Not content with the acquisitions of a trio of Leeds United players within the past two years, Norwich City continued their raid on the Yorkshire side on transfer deadline day with the long anticipated signature of Luciano Becchio, Leeds’ leading goal scorer this season.
The transfer was hardly met with surprise. Precedence indicates that players departing Elland Road usually opt for a one way ticket to Norwich as their destination, and when the Argentine handed in a transfer request a week before the closure of the window, a move to Norwich always appeared to be the likeliest scenario.
He follows in the footsteps of Bradley Johnson, Jonny Howson and Robert Snodgrass, who have all made that very same journey south, highlighting the contrasting times that the two clubs are experiencing. Ten years ago the thought of Leeds becoming akin to a feeder club for Norwich would have been laughable, but with Leeds now treading water in the second tier and Norwich looking well set to maintain their Premier League status for a third consecutive season, it is logical as to which is the more attractive club to play for at present.
It is tough to begrudge Becchio this move. At 29 his career, whilst far from over, is entering its twilight years, and the opportunity to play in arguably the greatest league in the world isn’t one which would come along again all too often. That he gets to link up with his former teammates and good friends is an added bonus. The reality is that Leeds look well short of being capable of challenging for promotion in the immediate future, so the only way Becchio could guarantee Premier League football is a move away from Elland Road.
Like Johnson, Howson and Snodgrass before him, the realisation has dawned that Leeds haven’t the financial capacity to challenge at this moment, and Becchio’s only regret could well be that, if anything, he remained at Leeds a little too long.
The Argentine has been a fantastic servant for Leeds, and departs with nothing but respect and gratitude from the Leeds faithful. Bought in by Gary McCallister as a relatively unheard of player from South America, he quickly made his mark and won over the Leeds fans with his effort, commitment, and most crucially of all, his goals.
He formed a lethal partnership with Jermaine Beckford, and after the latter’s departure, he acclimatised and flourished in the role of a lone striker, comfortably making the step up from League One to Championship football in the process.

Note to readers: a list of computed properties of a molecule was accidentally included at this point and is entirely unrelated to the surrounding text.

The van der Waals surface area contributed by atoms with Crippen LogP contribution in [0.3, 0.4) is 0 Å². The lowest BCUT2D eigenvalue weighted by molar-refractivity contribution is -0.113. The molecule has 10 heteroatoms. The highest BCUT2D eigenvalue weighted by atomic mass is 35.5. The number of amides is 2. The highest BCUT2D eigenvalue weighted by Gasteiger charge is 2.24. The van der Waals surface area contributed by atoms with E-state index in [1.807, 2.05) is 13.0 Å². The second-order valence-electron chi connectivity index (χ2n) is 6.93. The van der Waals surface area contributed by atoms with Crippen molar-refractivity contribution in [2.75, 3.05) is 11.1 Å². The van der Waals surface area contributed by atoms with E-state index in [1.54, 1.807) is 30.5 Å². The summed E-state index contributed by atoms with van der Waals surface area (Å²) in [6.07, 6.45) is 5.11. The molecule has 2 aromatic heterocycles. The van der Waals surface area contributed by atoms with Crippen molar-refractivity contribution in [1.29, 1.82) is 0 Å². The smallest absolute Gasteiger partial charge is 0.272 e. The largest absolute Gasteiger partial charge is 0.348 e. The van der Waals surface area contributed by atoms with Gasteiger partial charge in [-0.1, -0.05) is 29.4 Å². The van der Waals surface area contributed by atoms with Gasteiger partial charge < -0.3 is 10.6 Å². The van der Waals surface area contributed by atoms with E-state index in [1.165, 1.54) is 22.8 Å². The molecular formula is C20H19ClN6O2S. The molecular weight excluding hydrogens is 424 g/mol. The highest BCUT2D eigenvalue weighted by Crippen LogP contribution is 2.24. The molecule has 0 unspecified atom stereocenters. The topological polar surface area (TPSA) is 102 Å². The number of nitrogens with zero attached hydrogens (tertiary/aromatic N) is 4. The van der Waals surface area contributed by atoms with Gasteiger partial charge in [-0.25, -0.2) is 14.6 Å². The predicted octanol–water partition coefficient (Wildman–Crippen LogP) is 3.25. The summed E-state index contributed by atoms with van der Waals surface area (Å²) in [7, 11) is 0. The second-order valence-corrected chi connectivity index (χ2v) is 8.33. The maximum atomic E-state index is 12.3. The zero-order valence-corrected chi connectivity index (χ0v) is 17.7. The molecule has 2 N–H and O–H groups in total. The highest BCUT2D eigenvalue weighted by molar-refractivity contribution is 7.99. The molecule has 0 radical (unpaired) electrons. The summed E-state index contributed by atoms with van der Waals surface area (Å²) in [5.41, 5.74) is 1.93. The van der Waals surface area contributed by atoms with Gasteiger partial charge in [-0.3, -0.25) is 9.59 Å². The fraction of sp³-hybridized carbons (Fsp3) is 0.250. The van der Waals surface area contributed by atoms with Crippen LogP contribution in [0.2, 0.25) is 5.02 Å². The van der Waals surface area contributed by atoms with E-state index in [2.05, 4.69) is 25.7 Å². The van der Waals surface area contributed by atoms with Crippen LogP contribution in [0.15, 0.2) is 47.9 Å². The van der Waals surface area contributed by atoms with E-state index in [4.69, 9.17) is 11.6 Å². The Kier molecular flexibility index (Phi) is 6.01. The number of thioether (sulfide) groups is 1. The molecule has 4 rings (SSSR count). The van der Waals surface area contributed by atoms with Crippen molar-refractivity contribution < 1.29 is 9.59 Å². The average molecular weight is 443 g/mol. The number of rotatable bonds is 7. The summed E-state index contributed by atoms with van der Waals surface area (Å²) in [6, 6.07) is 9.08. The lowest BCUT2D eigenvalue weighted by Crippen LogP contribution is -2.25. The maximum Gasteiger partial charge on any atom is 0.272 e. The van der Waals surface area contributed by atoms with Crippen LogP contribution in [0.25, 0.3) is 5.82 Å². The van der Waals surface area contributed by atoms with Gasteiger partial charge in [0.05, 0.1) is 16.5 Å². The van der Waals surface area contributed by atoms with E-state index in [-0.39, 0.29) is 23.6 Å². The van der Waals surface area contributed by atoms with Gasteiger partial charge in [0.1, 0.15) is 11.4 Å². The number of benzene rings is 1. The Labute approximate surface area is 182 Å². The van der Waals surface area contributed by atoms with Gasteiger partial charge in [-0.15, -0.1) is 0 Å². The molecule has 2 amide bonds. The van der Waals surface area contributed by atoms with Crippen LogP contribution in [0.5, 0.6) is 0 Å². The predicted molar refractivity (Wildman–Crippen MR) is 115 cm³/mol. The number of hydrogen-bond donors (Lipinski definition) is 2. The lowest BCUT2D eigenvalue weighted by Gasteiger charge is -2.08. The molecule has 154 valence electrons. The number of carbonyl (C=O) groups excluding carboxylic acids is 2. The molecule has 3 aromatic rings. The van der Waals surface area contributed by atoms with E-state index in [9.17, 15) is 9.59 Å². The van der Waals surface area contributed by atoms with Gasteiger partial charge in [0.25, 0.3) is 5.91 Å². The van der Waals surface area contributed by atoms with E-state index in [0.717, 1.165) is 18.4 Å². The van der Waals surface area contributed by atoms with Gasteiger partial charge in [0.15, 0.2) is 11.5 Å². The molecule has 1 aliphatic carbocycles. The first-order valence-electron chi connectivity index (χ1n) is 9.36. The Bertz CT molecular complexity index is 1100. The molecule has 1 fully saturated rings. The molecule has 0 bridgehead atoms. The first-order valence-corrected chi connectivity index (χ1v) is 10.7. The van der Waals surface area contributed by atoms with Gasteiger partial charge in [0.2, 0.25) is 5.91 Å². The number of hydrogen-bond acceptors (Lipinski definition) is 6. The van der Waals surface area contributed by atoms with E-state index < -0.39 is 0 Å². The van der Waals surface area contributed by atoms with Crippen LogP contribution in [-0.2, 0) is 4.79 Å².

He has scored goals for Leeds on a consistent basis, and his 19 this season have at least kept The Whites within touching distance of the play off places. Whether he can emulate this success at the very top level of English football remains to be seen, but Becchio has the great knack of getting into the right places at the perfect time, and if he is given adequate supply, then there is no reason why he won’t continue to score goals to aide Norwich in their bid for survival.
As part of the transfer, Leeds, in return have received a transfer fee plus Steven Morison who, after impressing under Paul Lambert last season, has found opportunities more limited this campaign. A change of manager and formation has seen Morison restricted to the periphery of the Norwich squad.
Neil Warnock made no secret of his delight at bringing Morison in. After all, he is a striker who comes with bags of experience at this level, and like Becchio, is a natural goal scorer. Only time will tell as to whether Leeds benefit long term from this swap deal, but it is certainly an improvement on the recent transfer philosophy at Elland Road of selling the top players without a replacement in mind and thus leaving a gaping hole in the heart of the side.
At 29, Morison is of identical age to Becchio and he arrives with the burden of replacing the goals of the Argentinian, not an envious job. But is is a job he has managed before, Millwall were heavily reliant on Morison’s goals during his three year tenure at the club and any late push from Leeds will surely depend again on Morison’s ability in front of goal.